Style and Technique

(Comprehensive Guide to Short Stories, Critical Edition)

Ligeia is a woman whom Poe’s readers have often encountered; she is Lenore, whose spirit hovers behind “the silken, sad, uncertain rustling” of the purple curtains in “The Raven”; she is Ulalume, whose spirit calls the narrator to her tomb to live in love-death; she is Annabel Lee in her “sepulchre . . . by the sea”; she is Annie, who has conquered “the fever called ’living.’” She is, just as likely, Poe’s own mother, whose slow death from tuberculosis remained always in the poet’s memory, or Virginia Clemm, Poe’s child bride who died at the age of twenty-three.

Poe’s special gift, which “Ligeia” well illustrates, is his ability to combine these intensely personal motifs with gaudy, arcane, and intentionally cryptic imagery, which he does not require his readers to unravel. To do so, however, is to appreciate the care with which Poe fashioned his works and to see that he did not strive merely for the sensational and the strange.

Places Discussed

(Critical Guide to Settings and Places in Literature)

Bridal chamber

Bridal chamber. Room in an isolated abbey in the wild English countryside. Following the death of his beloved first wife Ligeia, the narrator restores an ancient English abbey whose gloomy grandeur and remote setting match his own mental and spiritual desolation. Inspired by his opium addiction, he furnishes the abbey in a fantastic style of elaborate furniture, tapestries, wall hangings, and decorations in an attempt to overcome his sorrow. This mixture reaches its zenith in the narrator’s bedroom, high in a turret, where the huge bed has a canopy, and there is a gigantic sarcophagus of black granite from ancient Egypt. The jumbled mixture of exotic furniture and artifacts, and in particular its emphasis on the bizarre and the magical, are reflections of the narrator’s own internal state and a hint of the supernatural events to come.

It is to this bedroom, which the narrator calls his bridal chamber, that he brings his new wife, the Lady Rowena Trevanion, of Tremaine. Theirs is a loveless marriage and the narrator feels little sorrow when the Lady Rowena sinks into an illness, declines, and dies. After she is prepared for burial and is lying in the bridal chamber, the narrator sits in an opium-induced stupor watching over Rowena. The room seems to take on a life of its own, with almost imperceptible shadows gliding across the floor and the figures in the tapestries assuming sinister yet not-quite-perceivable patterns. During the night, Rowena revives and the startled narrator rushes to her side only to watch her fade again into death. This process repeats itself in the eerie atmosphere of the room until finally the dead Rowena reveals herself as the reincarnated Ligeia.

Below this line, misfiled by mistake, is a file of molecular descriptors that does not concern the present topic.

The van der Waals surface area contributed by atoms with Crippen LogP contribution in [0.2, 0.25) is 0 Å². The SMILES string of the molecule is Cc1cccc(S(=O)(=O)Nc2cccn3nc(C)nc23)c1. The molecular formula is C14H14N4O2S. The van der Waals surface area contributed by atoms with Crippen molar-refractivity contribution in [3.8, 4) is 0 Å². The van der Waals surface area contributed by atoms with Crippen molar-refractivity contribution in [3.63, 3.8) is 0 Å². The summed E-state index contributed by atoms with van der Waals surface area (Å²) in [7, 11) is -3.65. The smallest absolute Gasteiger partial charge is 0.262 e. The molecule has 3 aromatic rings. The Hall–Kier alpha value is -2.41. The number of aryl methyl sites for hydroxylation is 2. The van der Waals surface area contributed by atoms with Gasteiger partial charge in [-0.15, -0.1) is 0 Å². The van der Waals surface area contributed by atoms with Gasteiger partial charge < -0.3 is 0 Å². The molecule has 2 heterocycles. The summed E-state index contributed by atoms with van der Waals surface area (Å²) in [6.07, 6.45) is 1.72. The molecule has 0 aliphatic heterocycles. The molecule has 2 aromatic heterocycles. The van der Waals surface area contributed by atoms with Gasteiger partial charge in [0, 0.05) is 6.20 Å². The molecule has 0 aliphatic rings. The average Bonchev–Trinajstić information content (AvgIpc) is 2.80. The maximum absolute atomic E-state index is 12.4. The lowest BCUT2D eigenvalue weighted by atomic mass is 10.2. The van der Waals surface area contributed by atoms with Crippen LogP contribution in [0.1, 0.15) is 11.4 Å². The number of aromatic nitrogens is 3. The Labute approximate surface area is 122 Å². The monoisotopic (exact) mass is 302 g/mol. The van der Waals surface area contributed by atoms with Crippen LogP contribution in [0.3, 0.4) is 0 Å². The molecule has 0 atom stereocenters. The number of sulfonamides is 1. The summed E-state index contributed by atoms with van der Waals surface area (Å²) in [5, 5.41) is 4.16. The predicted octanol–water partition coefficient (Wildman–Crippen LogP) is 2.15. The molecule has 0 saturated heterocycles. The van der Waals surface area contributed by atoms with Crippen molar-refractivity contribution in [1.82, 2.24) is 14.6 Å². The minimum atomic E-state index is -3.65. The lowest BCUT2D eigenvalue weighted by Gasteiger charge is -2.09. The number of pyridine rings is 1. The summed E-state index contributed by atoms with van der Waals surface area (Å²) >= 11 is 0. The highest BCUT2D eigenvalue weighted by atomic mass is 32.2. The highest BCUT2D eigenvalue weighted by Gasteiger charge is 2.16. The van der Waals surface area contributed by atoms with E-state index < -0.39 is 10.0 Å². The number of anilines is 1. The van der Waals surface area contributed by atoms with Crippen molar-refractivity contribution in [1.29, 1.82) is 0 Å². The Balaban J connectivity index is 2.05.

Literary Techniques

(Beacham's Encyclopedia of Popular Fiction)

Poe's descriptive language presents both a source of wonder and a stumbling block for readers. He employs baroque sentences, piled on...

(The entire section is 425 words.)

Ideas for Group Discussions

(Beacham's Encyclopedia of Popular Fiction)

Two good starting places for the discussion of "Ligeia" are the personality of the narrator and the explanation of what happened. Do readers...

(The entire section is 399 words.)

Social Concerns

(Beacham's Encyclopedia of Popular Fiction)

Poe's characteristic topics of revived corpses and obsessive grief surely derive from his own psychology, but they also reflect anxieties of...

(The entire section is 624 words.)

Literary Precedents

(Beacham's Encyclopedia of Popular Fiction)

Poe's art derives from the Gothic tradition, a genre popular in his own time. Critic Julian Symons notes, "The Gothic novelists wanted to...

(The entire section is 335 words.)

Related Titles

(Beacham's Encyclopedia of Popular Fiction)

Poe wrote often of obsessive love that survives the loved one's death. His famous poem "The Raven" (1845) has as its speaker a man who pines...

(The entire section is 829 words.)


(Great Characters in Literature)

Basler, Roy P. “The Interpretation of ‘Ligeia.’” In Poe: A Collection of Critical Essays, edited by Robert Regan. Englewood Cliffs, N.J.: Prentice-Hall, 1967. A psychological study of “Ligeia” that interprets the work as an exploration of the narrator’s rational and nonrational obsession and madness.

Jones, Daryl E. “Poe’s Siren: Character and Meaning in ‘Ligeia.’ ” Studies in Short Fiction 20, no. 1 (Winter, 1983): 33-37. Dismisses critics who interpret “Ligeia” as a straightforward gothic tale or a tale of psychological realism. Instead, explores the title character as a siren, which justifies her strength as well as the narrator’s weakness of will.

Levine, Stuart. “‘Ligeia’: Multiple Intention, Unified Effect.” In Edgar Poe: Seer and Craftsman. DeLand, Fla.: Everett/Edwards, 1972. Argues that Poe uses Ligeia’s beauty to establish an explicitly romantic aesthetic. Explores several reasons why the story is difficult to interpret.

Matheson, Terence J. “The Multiple Murders in ‘Ligeia’: A New Look at Poe’s Narrator.” Canadian Review of American Studies 13, no. 3 (Winter, 1982): 279-289. Sees the story as flawed and tries to reason through Poe’s own contention that “Ligeia” was his best tale.

Saliba, David R. “Formulaic Achievement: ‘Ligeia.’” In A Psychology of Fear: The Nightmare Formula of Edgar Allan Poe. Lanham, Md.: University Press of America, 1980. Explores “Ligeia” as one of Poe’s most successful nightmare pieces. Accepts the premise that the title character is a dream figure.